Welcome to Another guitar Show Episode 9 where we look at how you can smash your guitar goals in 2019!
ANOTHER GUITAR SHOW is your FREE weekly guitar lesson going live every Sunday.
This show is made in partnership with the fantastic guys at Your Guitar Academy
In this episode we look at;
- Practice routine for beginners and intermediate players
- in depth look at how to EASILY play great sounding barre chords
- How to create long and short term guitar goals for fastest progress
- General advice for moving your playing forward in 2019
Tips for smashing your guitar goals in 2019
How to play perfect barre chords
- Keep your elbow into your side (chord playing hand)
- Stay on the side of your first finger with a slight curve to the first finger
- Stay right on the tips of fingers 2, 3 and 4
- Train fingers 2, 3 and 4 by playing easy open chords such as E major and A major with fingers 2, 3 and 4 rather than 1, 2 and 3! (as an exercises)
Be wary of trying to make progress by learning songs alone
We all get into guitar because we want to play songs, typically because these songs make us feel great when we hear them.
However, if you feel in a rut; if you feel like you just play the same thing over and over again - this can be a symptom of learning too much through songs alone.
Instead, balance learning songs with working on the core guitar techniques and knowledge that make up the songs you are trying to learn. See more of this in the practice routines written out below.
Create a practice routine
Most guitarists don't create any kind of practice plan to follow. Therefore, practice becomes repetitive, dull and leads to little progression.
See our guidelines of a great general practice routine for both beginners and intermediate players below!
Practice routine for Beginners
Time: 20 minutes, four or five days a week
Absolute beginners can get MASSIVE results by playing just 10 minutes a day. Don’t believe me?
>> Try my 100% free 10 Day Guitar Starter Course here
- Open chords (E, A, D, G, C, Em, Am, Dm etc)
- Simple strumming patterns
- Simple single note riffs and scales (E minor pentatonic, C major scale
- Simple songs using these core elements
For a structured guitar program with practice routines that change as you progress, check out Andy’s Beginners Guitar Course here
Top tip: Focus on picking up your guitar as close to four or five days a week as possible, rather than playing for 2 hours once a week.
Practice routine for Intermediate players
Time: 30 minute to 1 hour, four or five days a week
- Barre chords
- Advanced open chords (A/Dsus2 and 4, maj7 chords, dominant 7 chords etc)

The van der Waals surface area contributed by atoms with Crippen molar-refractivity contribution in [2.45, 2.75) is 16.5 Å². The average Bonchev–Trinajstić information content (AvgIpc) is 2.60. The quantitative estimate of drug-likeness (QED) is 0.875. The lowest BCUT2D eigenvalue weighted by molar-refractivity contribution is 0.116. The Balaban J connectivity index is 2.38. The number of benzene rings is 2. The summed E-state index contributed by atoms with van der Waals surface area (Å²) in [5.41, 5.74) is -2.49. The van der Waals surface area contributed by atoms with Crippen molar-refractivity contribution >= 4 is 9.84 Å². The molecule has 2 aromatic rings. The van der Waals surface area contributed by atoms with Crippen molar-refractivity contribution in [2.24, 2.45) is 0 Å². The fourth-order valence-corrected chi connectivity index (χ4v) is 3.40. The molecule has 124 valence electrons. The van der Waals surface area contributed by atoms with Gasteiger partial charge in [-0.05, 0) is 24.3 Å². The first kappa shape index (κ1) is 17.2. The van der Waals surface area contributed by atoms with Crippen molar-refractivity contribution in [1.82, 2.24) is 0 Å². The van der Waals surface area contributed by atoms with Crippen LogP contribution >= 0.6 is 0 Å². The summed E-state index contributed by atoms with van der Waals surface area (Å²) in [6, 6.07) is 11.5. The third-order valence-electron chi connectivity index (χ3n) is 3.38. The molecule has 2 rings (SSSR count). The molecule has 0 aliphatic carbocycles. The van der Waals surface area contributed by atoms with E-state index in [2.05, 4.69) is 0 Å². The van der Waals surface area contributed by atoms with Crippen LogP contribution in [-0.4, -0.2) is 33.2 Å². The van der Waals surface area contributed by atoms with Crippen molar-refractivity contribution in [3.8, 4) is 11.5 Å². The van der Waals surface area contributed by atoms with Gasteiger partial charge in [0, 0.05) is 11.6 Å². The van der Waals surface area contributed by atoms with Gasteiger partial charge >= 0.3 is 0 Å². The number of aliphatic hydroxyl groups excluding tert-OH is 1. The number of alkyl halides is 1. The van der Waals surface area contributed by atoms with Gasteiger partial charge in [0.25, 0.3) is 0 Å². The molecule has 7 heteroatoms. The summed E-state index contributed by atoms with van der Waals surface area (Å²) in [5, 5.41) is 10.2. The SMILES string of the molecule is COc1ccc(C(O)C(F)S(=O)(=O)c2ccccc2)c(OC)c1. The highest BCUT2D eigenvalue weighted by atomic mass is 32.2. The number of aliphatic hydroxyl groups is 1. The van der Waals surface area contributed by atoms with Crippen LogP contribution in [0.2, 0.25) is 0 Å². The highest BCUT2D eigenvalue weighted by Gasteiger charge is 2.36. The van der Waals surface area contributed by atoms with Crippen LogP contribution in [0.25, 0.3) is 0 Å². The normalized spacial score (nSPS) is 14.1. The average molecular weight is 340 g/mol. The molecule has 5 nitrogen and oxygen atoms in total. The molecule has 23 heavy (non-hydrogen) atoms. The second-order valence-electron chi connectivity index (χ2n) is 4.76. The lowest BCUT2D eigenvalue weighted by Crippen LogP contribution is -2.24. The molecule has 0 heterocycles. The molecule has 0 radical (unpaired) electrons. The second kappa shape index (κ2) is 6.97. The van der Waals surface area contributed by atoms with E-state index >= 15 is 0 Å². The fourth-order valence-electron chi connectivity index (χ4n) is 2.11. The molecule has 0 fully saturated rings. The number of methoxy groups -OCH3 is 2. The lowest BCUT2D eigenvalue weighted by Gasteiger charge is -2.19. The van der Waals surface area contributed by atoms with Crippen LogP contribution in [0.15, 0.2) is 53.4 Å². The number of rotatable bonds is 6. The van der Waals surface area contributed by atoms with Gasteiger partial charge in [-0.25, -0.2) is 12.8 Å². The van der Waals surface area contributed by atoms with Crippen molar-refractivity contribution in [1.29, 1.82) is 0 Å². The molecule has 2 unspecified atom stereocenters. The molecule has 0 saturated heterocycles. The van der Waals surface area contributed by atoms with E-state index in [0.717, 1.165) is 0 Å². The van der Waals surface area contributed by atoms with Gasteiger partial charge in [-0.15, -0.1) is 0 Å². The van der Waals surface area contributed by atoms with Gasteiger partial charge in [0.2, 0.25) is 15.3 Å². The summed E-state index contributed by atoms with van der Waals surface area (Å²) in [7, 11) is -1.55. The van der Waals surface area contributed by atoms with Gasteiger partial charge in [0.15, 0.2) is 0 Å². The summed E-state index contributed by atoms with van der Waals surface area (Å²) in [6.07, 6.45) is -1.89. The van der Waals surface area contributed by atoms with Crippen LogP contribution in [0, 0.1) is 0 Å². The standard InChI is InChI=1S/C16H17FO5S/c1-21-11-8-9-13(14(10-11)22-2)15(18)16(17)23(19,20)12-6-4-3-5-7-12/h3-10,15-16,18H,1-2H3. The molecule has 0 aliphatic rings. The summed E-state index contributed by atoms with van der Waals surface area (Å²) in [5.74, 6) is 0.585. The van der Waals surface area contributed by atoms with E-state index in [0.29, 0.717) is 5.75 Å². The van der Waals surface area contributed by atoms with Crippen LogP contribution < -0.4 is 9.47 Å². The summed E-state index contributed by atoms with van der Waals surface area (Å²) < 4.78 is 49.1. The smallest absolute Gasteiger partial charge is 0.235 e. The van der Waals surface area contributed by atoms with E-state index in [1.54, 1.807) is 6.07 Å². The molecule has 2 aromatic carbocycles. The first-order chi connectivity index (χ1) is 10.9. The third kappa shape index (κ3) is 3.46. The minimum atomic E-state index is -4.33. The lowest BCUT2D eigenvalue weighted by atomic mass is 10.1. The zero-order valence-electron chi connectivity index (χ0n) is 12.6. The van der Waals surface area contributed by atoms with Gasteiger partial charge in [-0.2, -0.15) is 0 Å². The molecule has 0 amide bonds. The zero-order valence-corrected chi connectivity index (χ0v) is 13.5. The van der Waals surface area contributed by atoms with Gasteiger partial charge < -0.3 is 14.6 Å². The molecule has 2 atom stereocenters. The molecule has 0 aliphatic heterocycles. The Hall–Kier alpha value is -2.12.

- Major scale position 1, major and minor pentatonic position 1 + extensions
- More advanced players should work towards learning these scales in all 5 positions, particularly the pentatonic shapes (both minor and major!)
- 16th strumming, syncopated rhythms and accents
- Learn basic music theory focusing on the chords in the 5 common guitar keys (diatonic chords aka Nashville number system) The five common guitar keys in order are C, G, D, A and E (which goes in order of the amount of sharps and flats each key has!)
Top tip: Balance practicing songs and building your song repertoire with practicing the core guitar techniques and knowledge that make up the songs you are trying to learn
For more ADVANCED players!
Why learn all 5 positions of the pentatonic or major scales?
Thomas makes the valid point that typical guitar players will hit a wall if you only learn position 1 of the pentatonic scale. I 100% agree.
However, I was already playing lead guitar in a band and nailing fairly complex solos BEFORE I completely learned all 5 positions. I did this from my general music knowledge (from learning piano, reading music and singing) and through learning scale extensions, which is a far easier and practical way to move up and down the fretboard.
>> Learn the most common scale extensions with Andy's lesson here to get started!
Finally, when learning the 5 positions, a great tip to ‘connect the dots’ is to find the licks you know in position 1 and play them in positions 2, 3 etc. That’s what the pros do - can you do it too?
How to make scales sound musical?
Here’s a few tips on how to bridge the gap between learning and practicing scales and turning these scales into badass lead guitar solos!
>> More tips in Andy's lead guitar course here
- Add phrasing such as bends, slides and vibrato
- Shake up the rhythm
- Focus on melody an equal amount as you focus on licks
Enjoy this episode?
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